NSSA Weekend: Keels sees Tressel controversy up close
SALISBURY — Ohio State University sportscaster and Ohio sportscaster of the year, Paul Keels is in town this weekend as part of the NSSA yearly Hall of Fame convention.
Keels calls both the Buckeye football and basketball games for WBNS-Columbus.
Being the traditional college football powerhouse that OSU is, as well as being an up-and-coming basketball power, Keels has a ton of excitement and quality play to cover on a daily basis.
But everything has not been so bright in Columbus as of late, as the NCAA’s investigation into the Jim Tressell scandal and the players trading their memorabilia for cars, tattoos and other things, has cast a dark shadow over Buckeye Nation.
“I think that everyone in the community, be it school officials, athletic officials and just your everyday casual fan are just shocked and surprised by this whole ordeal,” Keels said. “Coach Tressell is so beloved and respected in Ohio and now this situation has caused some rather skewed views of him.”
Anytime there is an NCAA investigation into any program, there comes with it a ton of angst and uncertainty about how hard the school will be penalized. Columbus is perhaps feeling more of that than any sports community in the country right now.
“Everybody just wants this to be over with so that they can turn their attention to the 2011 football season,” Keels said. “Right now, with Tressell and the players being suspended for the first five games, no one really knows what to expect.
“Prior to this all coming out about the players and coach, last year ended on a high note and everyone was happy we finally beat an SEC team in a bowl game. We’re going to be highly ranked coming into this season, but now our first game after the suspensions is at Nebraska. With rust and uncertain mindsets of the guys, people are worried for sure.”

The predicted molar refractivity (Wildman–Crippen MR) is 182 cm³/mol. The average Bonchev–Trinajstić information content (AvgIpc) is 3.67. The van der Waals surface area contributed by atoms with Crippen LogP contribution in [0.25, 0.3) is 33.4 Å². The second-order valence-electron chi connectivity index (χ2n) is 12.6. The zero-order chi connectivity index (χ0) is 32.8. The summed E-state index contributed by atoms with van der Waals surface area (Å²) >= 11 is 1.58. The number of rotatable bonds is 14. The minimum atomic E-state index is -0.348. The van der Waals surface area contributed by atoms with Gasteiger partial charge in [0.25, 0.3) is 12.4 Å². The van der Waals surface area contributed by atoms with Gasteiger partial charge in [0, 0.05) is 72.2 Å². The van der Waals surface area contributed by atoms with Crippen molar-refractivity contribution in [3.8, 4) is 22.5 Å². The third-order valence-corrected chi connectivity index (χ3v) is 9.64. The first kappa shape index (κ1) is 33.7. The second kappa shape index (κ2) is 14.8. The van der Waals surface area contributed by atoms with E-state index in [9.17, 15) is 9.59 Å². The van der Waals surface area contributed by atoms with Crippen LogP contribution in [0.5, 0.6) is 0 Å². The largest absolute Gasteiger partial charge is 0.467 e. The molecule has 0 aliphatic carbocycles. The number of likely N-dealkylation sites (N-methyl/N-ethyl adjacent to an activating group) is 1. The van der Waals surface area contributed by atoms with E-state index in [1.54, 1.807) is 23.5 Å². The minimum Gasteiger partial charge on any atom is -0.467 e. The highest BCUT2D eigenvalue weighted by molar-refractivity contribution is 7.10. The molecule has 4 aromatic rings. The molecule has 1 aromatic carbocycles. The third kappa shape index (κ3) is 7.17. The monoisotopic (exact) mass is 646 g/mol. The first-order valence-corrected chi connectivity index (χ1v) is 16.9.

Ohio State can take a bit of solace in the fact that their basketball program is reaching new heights under coach Thad Matta. It was Big Ten conference champions before being upset in the Sweet Sixteen by Kentucky this season.
“While OSU is and always will be a football school, what Matta has done is great,” Keels said. “He is a great guy and a players coach that always gives the kids positive reinforcement and never gets down. People are definitely more excited about Buckeye basketball since he has been here.”
Keels also pointed out that the NCAA inquiry into football came at the worst possible time for the basketball team (in March) and that Tressell apologized to Matta and to the fans for that happening.
“I think that the basketball team will once again be very good next year with Sullinger coming back and a great recruiting class coming in,” Keels said. “But losing three seniors is always tough. They should be a Top 10 or so team again, I believe.”
Columbus is a true American college town that definitely bleeds red for its Buckeyes. With a rabid fan base and huge ecocomic impact on the community, OSU is always under the microsope in whatever it does, good or bad.
“Before we got the Blue Jackets (Columbus’ NHL team), Ohio State is all our hyper-local fan base had and we have fans that stretch all across Ohio from Cincinatti to Cleveland and beyond,” Keels said. “So OSU being hit with any kind of probation or sanctions would be a big hit to a lot of people around there.”
No one knows for sure how long the NCAA will take to finalize their rule on the program or on Tressell. The toughest part is not knowing and kind of waiting for the gallows, so-to-speak, that Ohioans are experiencing right now. But Keels says that it has not diminished the passion and love people have for the school.
“All you have to do is be in Columbus on a fall Saturday and you can see it,” he said. “Alumni and people who have no ties at all to the school rally around the team and its really a great thing to see.”